Could the city council potentially back off with just calm assurances by BC that this is an academic debate, not a political rally? Alongside, of course, widespread academic condemnation of their fairweather-friends understanding of “academic freedom” which is an absolute disgrace.

46

chris 02.04.13 at 12:46 am

The BDS movement was always a pretty morally dubious agenda, you know?

Would you care to elaborate? From what I can see, it’s a movement to apply nonviolent pressure on Israel to improve its human rights record vis-a-vis minorities in Israel, especially in the conquered territories.

The only way I can see to get from there to “morally dubious” is to assume that they’re really just a front for terrorism, even though they’re clearly set up as an *alternative* to violent resistance to Israeli occupation.

I suppose that’s possible, but (a) it’s a claim that calls for some evidence to support it and (b) even if it is true, many supporters may not be aware of the organization’s secret purpose.

47

Salient 02.04.13 at 3:47 am

@mud man “I’m not afraid of arguing,” she said. “But it’s an uncomfortable feeling to be in class with a professor who voted for it.”

There’s nothing wrong with a student feeling uncomfortable about their professor’s voting decisions, or with expressing that feeling publicly. That’s probably true for somebody in almost every class. I don’t see how we get from there to political uniformitarianism. We can’t possibly grant each student a veto over their professors’ professional decisions. So…?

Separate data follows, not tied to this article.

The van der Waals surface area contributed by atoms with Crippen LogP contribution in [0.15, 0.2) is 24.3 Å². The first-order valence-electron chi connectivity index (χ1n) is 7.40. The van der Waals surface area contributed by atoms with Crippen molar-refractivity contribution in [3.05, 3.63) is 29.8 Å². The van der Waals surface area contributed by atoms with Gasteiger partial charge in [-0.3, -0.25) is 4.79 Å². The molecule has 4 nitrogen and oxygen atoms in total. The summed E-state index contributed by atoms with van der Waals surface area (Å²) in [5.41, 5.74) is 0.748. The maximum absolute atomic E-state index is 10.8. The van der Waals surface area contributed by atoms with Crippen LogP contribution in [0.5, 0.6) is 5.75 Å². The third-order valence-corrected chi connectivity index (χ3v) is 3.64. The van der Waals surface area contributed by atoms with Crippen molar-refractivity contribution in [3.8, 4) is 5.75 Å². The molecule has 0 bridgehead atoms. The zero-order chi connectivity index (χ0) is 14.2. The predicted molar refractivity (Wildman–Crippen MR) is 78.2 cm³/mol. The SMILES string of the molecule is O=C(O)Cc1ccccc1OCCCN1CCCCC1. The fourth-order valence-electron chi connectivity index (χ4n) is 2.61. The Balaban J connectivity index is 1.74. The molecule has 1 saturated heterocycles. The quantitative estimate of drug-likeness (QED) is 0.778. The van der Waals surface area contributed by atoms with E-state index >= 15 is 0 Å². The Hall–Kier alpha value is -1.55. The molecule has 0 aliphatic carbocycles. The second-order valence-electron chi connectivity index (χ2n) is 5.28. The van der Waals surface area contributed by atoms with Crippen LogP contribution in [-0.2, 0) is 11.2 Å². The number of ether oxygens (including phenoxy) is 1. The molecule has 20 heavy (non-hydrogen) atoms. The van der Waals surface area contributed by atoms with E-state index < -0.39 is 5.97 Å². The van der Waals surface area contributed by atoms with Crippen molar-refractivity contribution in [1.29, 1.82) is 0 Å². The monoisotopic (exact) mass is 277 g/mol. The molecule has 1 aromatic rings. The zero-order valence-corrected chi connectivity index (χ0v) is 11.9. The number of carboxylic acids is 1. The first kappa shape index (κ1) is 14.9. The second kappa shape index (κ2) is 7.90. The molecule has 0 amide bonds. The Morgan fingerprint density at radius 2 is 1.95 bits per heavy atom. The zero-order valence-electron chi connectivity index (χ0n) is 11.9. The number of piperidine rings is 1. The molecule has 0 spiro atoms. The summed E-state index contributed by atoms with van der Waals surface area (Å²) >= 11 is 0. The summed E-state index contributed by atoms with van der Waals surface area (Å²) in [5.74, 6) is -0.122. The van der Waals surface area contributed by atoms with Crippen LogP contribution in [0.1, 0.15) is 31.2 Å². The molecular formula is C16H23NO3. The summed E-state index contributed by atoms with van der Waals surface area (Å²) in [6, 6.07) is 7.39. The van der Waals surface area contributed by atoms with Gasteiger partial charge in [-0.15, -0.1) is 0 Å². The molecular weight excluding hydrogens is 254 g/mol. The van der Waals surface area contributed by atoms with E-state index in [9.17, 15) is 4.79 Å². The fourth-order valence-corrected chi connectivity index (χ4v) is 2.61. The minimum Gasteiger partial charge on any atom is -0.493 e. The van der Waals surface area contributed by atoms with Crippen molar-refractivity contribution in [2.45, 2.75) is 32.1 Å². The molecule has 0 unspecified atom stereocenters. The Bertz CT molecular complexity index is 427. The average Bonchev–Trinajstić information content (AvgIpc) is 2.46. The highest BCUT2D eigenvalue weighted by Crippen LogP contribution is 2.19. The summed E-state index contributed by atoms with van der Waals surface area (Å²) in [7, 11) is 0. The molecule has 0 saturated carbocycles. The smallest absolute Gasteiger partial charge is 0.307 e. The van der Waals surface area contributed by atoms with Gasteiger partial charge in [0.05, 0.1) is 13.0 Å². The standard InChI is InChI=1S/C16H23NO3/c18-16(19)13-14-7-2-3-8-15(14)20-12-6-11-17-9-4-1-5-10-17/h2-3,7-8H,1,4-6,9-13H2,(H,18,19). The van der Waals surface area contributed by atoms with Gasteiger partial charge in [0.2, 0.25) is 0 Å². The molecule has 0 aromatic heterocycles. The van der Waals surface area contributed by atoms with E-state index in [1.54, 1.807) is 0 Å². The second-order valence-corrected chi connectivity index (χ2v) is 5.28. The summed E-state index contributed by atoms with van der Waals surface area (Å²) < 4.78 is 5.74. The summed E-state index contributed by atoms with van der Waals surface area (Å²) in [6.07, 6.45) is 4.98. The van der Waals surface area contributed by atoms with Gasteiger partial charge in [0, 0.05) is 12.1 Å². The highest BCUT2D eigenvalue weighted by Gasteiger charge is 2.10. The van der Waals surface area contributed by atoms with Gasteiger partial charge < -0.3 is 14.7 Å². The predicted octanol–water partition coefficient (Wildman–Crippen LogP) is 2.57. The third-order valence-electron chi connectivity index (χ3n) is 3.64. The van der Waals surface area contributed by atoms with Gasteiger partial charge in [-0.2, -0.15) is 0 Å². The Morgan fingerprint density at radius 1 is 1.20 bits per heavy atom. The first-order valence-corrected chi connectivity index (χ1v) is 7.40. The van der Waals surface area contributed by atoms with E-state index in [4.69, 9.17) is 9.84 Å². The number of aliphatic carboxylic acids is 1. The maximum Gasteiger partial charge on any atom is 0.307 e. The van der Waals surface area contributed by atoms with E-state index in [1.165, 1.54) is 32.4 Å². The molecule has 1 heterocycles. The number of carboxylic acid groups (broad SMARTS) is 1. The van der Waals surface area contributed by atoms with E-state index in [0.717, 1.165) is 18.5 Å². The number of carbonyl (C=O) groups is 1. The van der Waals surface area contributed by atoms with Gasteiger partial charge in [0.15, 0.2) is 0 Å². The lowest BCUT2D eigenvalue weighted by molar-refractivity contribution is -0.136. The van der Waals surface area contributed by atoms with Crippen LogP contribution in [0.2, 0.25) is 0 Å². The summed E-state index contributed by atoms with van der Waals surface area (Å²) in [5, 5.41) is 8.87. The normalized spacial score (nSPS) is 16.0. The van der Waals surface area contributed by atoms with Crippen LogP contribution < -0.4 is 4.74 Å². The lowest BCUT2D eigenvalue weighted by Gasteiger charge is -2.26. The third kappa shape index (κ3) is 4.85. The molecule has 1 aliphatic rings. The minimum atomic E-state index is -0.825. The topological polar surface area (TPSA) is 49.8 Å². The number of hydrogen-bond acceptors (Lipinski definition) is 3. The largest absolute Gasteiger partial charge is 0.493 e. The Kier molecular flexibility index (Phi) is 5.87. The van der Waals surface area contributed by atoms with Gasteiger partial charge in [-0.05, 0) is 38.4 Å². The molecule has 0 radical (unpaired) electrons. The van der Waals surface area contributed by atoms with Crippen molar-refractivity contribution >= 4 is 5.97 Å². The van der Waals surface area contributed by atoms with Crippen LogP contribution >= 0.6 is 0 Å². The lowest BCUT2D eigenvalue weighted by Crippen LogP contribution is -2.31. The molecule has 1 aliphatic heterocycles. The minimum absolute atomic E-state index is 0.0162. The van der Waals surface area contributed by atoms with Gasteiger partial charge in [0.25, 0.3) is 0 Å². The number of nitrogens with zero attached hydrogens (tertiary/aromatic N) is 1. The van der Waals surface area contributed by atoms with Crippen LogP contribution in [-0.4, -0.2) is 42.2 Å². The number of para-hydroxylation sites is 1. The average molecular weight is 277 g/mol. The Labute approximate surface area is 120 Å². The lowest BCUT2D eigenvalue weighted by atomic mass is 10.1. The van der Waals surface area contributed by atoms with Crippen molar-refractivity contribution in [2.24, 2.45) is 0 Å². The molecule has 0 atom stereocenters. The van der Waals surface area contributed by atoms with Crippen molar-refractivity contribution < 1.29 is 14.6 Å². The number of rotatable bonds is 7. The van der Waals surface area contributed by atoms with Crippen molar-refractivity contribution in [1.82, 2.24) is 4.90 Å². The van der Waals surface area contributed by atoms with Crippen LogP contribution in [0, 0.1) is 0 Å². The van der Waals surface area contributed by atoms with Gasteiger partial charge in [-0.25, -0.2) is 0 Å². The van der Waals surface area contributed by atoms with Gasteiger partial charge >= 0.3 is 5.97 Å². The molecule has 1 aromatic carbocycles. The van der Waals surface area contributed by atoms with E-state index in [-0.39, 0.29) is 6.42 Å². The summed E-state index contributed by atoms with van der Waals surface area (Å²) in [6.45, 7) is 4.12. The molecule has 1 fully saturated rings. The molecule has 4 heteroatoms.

@Mitchell Freedman First, would we really be so supportive of open forums with no counterpoints if the University of Alabama Psychology Department sponsored a scientist “proving” that African-Americans are psychologically “inferior” to white people and Asian people?

Your phrasing makes it sound like you believe the answer is ‘no.’ I hope that it’s bad phrasing, and that you don’t really think we’re all a bunch of sniveling moral cowards who wouldn’t relish the opportunity to demolish idiocy and humiliate its propogator.

I guess maybe it was not a rhetorical question at all. So, uh, yes, my institution literally did invite exactly such a speaker (and fwiw it has the largest African-American student body in the state). A student org that organized what turned out to be a walk-in protest, had a rep that was careful to tell the newspaper they were not calling for the university to cancel the event. (The presentation Q&A was, predictably, the best skewering-by-critical-inquiry I’ve ever seen.)

We’d say, wouldn’t we, “What the heck is that department thinking? Why are they sponsoring this?” And we might well lend our voices and emails to that department asking them to rethink that sponsorship.

Ouch, you really don’t think much of any of us. Although it feels weirdly aggressive, pushing these behaviors on us in the hypothetical. I would blow off or mock anyone who demanded the university cancel a controversial speaker, especially if there’s a discussion Q&A component. There’s no better place for their agenda to be confronted and dismantled effectively. (If there’s no opportunity to engage the speaker, I’d be less assertive about supporting it, but c’mon, it’s still prime grounds for organized protest just outside the door. Or a walk-in!)

@chris Would you care to elaborate? The only way I can see to get from there to “morally dubious” is to assume that they’re really just a front for terrorism

Possibly you’re assuming shah8’s on the wrong edge of the spectrum — I believe shah8 would be more likely to assert that the Israeli government is a terrorist organization, not a legitimate government, so any engagement with it is really just a form of legitimizing terrorism.